Summer is here and you’ve got some outdoor celebrating to do. Remember, preventing stagnant water and moist conditions around your home can help reduce mosquito populations around your property. Enjoy your summer of fun and mosquito-free backyard cookouts and pool parties. Contact your local Truly Nolen location to schedule a free pest inspection today!
Summertime pests can put a real damper on fun in the sun for people living in Charlotte and the surrounding areas. As the heat rises, more and more of these creepy crawlers catch your eye at softball games, picnics and even in your own backyard. Are they ALL dangerous? The answer is no, not all. However, bites from most common pests in the area can leave a red, itchy or irritated mark or bump on the skin, and there is the possibility of diseases being transmitted. Avoiding these pests by educating yourself and using the techniques described below, can prevent discomfort and save your outdoor plans this summer.
Wasps, Bees & Hornets
Wasps, bees and hornets can become a threat to food stores or homes in Charlotte if the aggressive types of the species begin to rely on people as a source for food. Controlling and managing the situation starts by first determining the species of the infestation – i.e. wasps, bees, stinging insects? Once identified, the pest and its swarm can be removed and further infestations prevented with treatment.
Fleas & Ticks
Ticks are found outdoors, in parks and in the woods. They are blood-feeders and hosts include both humans and animals. Fleas are more prominent outdoors and attack animals mainly, causing an intense itch and discomfort from their bites. Fleas and ticks can migrate indoors when attached to a pet, and this can cause a host of problems for the household. Getting rid of fleas and ticks starts at the vet’s office, where a diagnosis and treatment are provided. In conjunction with treating your pet, it will be necessary to clean your home and affected areas extensively, and talk to a local pest control expert about treatment and future prevention.
Mosquitoes & Common House Flies
Pesky mosquitoes and flies can be found in open areas outdoors, such as parks, fields, forests, parking lots and backyards. They can also live in your home and cause quite a nuisance. Mosquitoes are attracted to higher levels of moisture on patios, hot tubs or other wet areas. Treating resting sites for these insects, and implementing moisture control in problem areas to remove moisture and prevent future infestation is available by your local pest professionals. Prevention has become a priority with outbreaks such as the Zika virus.
How to Steer Clear of Summertime Pests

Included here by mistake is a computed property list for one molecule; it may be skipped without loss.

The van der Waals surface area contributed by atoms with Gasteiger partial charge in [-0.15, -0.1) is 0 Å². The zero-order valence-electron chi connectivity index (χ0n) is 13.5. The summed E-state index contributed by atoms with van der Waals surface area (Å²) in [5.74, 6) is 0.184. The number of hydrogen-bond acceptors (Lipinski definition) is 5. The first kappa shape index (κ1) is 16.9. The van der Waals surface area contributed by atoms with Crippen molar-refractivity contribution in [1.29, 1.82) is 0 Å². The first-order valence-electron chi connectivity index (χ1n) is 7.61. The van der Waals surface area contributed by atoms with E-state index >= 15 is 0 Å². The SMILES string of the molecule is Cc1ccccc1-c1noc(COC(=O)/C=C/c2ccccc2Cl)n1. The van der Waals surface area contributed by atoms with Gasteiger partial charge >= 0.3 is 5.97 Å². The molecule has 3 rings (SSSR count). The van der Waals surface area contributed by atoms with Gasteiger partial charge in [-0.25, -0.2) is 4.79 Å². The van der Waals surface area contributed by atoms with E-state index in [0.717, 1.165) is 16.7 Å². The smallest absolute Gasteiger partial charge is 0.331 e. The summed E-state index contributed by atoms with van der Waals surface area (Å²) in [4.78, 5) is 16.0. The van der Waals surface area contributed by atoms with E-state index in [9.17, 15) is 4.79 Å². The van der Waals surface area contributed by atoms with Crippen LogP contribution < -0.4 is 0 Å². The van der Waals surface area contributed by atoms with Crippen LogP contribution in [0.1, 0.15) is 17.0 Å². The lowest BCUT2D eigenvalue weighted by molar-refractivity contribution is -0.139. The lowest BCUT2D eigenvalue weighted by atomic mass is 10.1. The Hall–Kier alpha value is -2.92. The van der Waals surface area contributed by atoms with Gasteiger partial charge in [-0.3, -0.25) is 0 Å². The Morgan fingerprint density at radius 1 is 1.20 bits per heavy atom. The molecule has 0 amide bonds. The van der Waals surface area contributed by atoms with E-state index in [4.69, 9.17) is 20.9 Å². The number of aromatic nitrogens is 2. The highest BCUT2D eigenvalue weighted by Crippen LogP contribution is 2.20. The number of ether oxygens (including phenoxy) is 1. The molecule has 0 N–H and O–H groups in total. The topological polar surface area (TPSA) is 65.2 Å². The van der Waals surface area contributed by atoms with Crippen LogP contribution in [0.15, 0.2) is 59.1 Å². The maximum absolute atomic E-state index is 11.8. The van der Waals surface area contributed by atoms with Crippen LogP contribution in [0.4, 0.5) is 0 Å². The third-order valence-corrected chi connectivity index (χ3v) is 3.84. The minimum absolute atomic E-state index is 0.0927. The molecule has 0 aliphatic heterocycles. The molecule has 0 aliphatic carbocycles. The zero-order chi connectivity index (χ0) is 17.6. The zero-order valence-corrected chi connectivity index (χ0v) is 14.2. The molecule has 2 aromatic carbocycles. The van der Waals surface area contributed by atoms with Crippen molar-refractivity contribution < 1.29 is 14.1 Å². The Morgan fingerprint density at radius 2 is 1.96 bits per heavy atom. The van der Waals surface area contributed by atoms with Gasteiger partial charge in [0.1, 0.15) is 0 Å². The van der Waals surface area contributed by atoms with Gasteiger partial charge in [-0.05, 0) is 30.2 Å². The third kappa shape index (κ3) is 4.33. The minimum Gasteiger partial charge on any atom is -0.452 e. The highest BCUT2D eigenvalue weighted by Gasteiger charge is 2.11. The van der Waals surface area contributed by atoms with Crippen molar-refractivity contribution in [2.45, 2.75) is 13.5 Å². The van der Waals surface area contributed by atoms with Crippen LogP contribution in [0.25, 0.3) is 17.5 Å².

Pests have an exceptional sense of smell, and this helps them target their preferred hosts. Bites can result in itchy rashes, spots and pain. Some may also carry diseases which, at times, may be life-threatening, such as Lyme disease, Rocky Mountain spotted fever, and West Nile Virus to name a few. Some proven prevention and avoidance methods to practice include:
- Generously applying and re-applying proper insect repellent before spending time outdoors.
- Wearing long socks, long sleeves, long pants and a hat or scarf when camping or in the woods.
- Checking your head and body thoroughly for tick and other insect bites when returning from the outdoors. Quick removal of ticks is important in disease prevention.
- Using repellent torches or candles on your porch and at outdoor events, as instructed on the directions, is recommended.
Taking a proactive approach to pest prevention and management can decrease your risk of running into unwanted insects while soaking up sun and family fun. Truly Nolen Charlotte can help take care of your unwanted pests this summer. Call (704) 910-2936 for a free pest inspection.
As backyard entertaining brings the indoors outdoors this summer, your backyard or pool deck may play host to quite a few cookouts and pool parties. But sometimes, uninvited bees or wasps can disrupt summer fun activities. Because bees and wasps pose health threats to humans and pets, Truly Nolen recommends contacting a reliable and reputable professional pest control company to address your bee and wasp concerns.
Wild bee colonies Africanized
Also, with the sudden threat to honeybee populations worldwide, the thought of relocating a bee colony to an apiary may sound like a good idea to environmentally-aware homeowners but in Modern Farmer’s interview with Reed Booth, Southern Arizona’s Killer Bee Guy, Booth said beehives and nests found under eaves, in walls, in sheds and other places on homeowners’ properties should be eradicated as most wild bee colonies in the US have become Africanized. This means that due to the interbreeding of wild European honeybees with wild Africanized honeybees, the bees are much more aggressive and will attack people and pets. Pest professionals, such as Truly Nolen, know how to remove killer bees from your property, safely.
Honeybees vital to world’s crops and food supply
As the globe’s most important plant pollinators, honeybees play a vital role in contributing to over one-third of the planet’s food sources. Pollinating US crops at an estimated 10 billion dollars’ worth annually, honeybees produce honey collected from flower nectar. Bees depend on the honey they produce from flower nectars to nourish their young and provide sustenance for adult bees. While professional honey collection by beekeepers provides us with honey, beeswax, pollen, propolis and royal jelly, beekeeping is a highly specialized enterprise, conducted by trained apiarists.
Honeybee social structure